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Anglers are asked to help in survival of sturgeon

By: George deVilbiss/Special to Gold Country News Service
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Sturgeon are big fish, a specie that dates to prehistoric times. It’s a fish that certainly won’t win any beauty contests. In fact, they’re quite ugly.

It’s one of the few fish that doesn’t have a bone in its body. Instead of scales covering their outer surface, there are bony plates. The spine is a cartilage-type material.

Sturgeon roam salt and freshwater regions, commonly caught in San Pablo and Suisun bays and a long stretch of the Sacramento River. There are two species of this large fish in these waters — the white and green sturgeon.

The green sturgeon’s population is so low it’s a threatened species under the Federal Endangered Species Act. If you catch one, you’re required to release it immediately. White sturgeon numbers aren’t great either.

Catching a sturgeon is a thrill of a lifetime. Some anglers try for years to hook one of these elusive fish and never do.

Sturgeon meat is prized by anybody who’s been fortunate enough to try it. Sadly, there are people who will illegally take as many as they can, sell the meat and process the roe into caviar, a practice that has seriously affected the population.

In Russia, where certain brands of caviar are treasured, sturgeon has been wiped out.

In the old days, there were no restrictions on sturgeon fishing in California. I remember in the late 1950s when Joe at Joe’s Place, just below the confluence of the Sacramento-Feather rivers, fishing just out from his resort, landed a sturgeon nearly 11 feet long.

The State of California, recognizing the decreasing number of these fish, has instituted numerous rules and regulations over the years.

One main restriction is putting a slot size limit on the fish, along with a maximum number of fish daily and annually. First and foremost, you’re required to possess a Sturgeon Report Card.

While you can fish for sturgeon year-round, you’re allowed one fish per day and three per year. And then the slot size limit comes in, where no fish shorter than 46 inches or greater than 66 inches may be possessed.

Those limits can present a danger to the fish. It means if you hook one, you have to measure it, and to do so, most anglers remove the fish from the water.

Bad idea. If the fish starts thrashing, it can do a great deal of damage to you and your boat. Secondly, removing the fish from the water puts it under a great deal of stress, and with females, that can be devastating.

It’s been found that when egg-laden females are removed from the water, even for a few minutes, they lose their eggs. Their body winds up absorbing the eggs, and it can take several years to recover.

Therefore, it’s strongly recommended you leave the fish in the water, right beside the boat. If the fish is tired, it will go belly up. Quickly measure the fish, remove the hook if it’s under or over sized, ensure the fish is revived, and let it go.

Sturgeon fishing can be among the most boring activity possible. Watch this column for the how-to in case you’ve never been.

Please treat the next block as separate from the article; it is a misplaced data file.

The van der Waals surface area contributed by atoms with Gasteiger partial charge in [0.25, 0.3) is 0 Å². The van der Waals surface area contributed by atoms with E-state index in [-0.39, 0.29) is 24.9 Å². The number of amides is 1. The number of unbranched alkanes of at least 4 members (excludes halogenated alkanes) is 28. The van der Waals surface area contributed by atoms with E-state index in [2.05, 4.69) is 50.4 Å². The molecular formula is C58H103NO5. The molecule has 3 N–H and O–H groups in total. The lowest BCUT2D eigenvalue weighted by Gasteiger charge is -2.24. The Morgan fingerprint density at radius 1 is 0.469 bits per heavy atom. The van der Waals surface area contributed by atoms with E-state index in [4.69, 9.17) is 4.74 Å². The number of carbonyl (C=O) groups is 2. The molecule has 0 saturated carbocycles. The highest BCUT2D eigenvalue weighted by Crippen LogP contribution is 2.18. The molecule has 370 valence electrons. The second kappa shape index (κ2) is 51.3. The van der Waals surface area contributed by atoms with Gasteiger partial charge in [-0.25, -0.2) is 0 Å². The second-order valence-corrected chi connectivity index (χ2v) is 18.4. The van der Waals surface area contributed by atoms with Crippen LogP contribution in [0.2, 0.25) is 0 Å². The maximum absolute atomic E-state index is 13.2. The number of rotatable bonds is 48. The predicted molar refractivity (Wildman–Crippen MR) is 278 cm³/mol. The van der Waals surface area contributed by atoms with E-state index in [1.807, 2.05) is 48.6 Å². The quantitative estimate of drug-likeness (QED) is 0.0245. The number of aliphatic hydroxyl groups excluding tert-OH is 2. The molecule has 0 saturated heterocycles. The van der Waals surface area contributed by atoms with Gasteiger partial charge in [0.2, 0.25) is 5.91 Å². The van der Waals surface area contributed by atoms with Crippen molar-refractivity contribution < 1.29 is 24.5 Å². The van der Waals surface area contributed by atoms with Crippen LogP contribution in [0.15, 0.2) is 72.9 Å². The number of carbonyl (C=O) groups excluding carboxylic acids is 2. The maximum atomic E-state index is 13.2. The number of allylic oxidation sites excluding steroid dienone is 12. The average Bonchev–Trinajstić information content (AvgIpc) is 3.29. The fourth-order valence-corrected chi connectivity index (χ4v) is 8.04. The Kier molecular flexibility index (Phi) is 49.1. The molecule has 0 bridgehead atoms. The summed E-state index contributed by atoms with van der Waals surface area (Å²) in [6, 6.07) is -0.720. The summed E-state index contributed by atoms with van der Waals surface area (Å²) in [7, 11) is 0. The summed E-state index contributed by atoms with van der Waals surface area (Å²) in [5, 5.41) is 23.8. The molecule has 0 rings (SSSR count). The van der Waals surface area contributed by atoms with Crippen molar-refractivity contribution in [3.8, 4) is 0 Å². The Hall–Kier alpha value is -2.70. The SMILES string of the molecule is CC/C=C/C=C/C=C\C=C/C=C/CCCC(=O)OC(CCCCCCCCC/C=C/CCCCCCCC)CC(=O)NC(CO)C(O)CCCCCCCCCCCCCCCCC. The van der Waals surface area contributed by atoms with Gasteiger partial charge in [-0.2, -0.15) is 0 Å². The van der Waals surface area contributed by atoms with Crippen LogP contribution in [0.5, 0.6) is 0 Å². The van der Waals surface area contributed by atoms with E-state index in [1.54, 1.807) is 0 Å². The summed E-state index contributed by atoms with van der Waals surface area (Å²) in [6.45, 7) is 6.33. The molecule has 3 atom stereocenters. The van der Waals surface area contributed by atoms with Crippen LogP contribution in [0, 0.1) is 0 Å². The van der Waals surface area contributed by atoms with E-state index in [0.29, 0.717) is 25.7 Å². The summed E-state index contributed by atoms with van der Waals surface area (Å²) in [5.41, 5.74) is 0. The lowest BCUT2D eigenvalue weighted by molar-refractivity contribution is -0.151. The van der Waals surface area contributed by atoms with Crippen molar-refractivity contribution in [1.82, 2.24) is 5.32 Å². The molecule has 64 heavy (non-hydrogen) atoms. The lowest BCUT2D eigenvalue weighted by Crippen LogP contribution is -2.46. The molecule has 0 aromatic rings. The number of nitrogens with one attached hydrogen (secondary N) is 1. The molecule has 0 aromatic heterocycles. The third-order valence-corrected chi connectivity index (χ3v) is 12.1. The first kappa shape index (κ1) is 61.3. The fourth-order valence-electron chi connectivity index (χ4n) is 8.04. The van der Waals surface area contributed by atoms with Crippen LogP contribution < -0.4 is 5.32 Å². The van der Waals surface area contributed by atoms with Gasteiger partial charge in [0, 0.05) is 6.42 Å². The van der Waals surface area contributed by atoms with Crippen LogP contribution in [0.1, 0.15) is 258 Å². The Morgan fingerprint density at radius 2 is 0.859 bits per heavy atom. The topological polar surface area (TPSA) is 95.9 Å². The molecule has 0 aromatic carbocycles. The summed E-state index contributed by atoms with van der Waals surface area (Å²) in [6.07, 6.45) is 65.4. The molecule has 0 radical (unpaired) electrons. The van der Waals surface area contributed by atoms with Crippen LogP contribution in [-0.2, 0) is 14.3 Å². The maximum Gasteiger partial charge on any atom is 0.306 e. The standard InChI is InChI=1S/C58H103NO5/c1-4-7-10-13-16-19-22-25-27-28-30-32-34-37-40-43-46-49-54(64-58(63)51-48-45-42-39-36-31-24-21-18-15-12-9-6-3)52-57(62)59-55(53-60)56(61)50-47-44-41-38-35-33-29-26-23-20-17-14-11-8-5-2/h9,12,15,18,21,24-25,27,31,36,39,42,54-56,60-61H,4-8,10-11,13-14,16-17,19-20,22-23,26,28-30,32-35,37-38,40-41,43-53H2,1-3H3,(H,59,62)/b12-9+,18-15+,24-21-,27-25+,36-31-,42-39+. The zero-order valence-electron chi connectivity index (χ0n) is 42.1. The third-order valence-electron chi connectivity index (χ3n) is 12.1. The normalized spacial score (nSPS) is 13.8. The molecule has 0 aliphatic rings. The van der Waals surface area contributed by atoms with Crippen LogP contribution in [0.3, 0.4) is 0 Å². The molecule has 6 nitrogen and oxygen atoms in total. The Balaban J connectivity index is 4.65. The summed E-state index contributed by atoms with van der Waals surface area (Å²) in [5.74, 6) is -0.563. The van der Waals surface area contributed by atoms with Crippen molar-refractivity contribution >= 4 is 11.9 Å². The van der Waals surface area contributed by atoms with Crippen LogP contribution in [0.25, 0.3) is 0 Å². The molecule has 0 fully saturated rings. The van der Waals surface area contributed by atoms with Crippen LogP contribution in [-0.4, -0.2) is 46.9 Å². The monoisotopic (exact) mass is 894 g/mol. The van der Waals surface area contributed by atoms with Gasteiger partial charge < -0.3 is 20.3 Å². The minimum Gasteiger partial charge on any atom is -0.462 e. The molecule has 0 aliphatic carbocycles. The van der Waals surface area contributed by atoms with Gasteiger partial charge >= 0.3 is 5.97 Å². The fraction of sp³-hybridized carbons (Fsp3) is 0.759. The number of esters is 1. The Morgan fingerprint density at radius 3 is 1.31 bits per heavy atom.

Current fishing

While we’re way behind in the average for rainfall and snow, there’s plenty of winter left. A clear sky makes it great for anglers, but that lack of rainfall has affected the sturgeon fishery.

While sturgeon are in places like San Pablo and Suisun bays year-round, so are numerous unwanted species such as crab, kingfish and rays that will happily munch on your expensive bait.

However, those dropping anchor in the Pumphouse region of San Pablo Bay are finding sturgeon. For those launching at Martinez for the short run to all the hot spots in Suisun Bay, catching sturgeon and stripers has been fair to good. Shrimp baits are doing best for sturgeon.

Ocean waters: Boats out of the Bay Area and Bodega Bay ports are hammering sack-load limits of rock cod, and everybody coming off the boat also has limits of large Dungeness crab. Boneless, skinless fillets of rock cod are tremendous table fare, and sitting around cracking and eating fresh crab is wonderful. Go now.

American River: Not many are trying for salmon, although good numbers of decent-looking fish are still going up the ladders into the Nimbus Hatchery. The good news is a lot of steelhead are going up the ladders, and many are more than 10 pounds. The river doesn’t open to full fishing for another couple of weeks, but you can work the open section of the river below the cables at Goethe Park and find decent rod-bending action for steelies. Roe, crawlers and numerous flies should be successful.

Folsom Lake: While trollers are having some success, you can leave the boat at home and fish from shore. Those parking at the shoreline at Granite Bay, from the boat ramp to Beak’s Bite and from the point at Beal’s Point are scoring on trout. It can be a waiting game, however, for the school to swim by. Eggs and Power Bait will entice a bite. Just be sure to have your rig on a sliding sinker.

Eagle Lake: The lake will close to fishing in a couple of weeks, not to reopen until May 26. For now, the shallower north end of the lake is pretty well closed, as ice has taken over. The south end is open. Catching big Eagle Lake rainbows is common this time of year. Most anglers don’t want to fight the cold, but if you go, what you put in the ice chest will be well worth it. It’s been awhile since there has been snow, but take tire chains to ensure you’ll get up and down the potentially ice-covered boat ramp.

Contact George deVilbiss at GeorgesColumn@aol.com.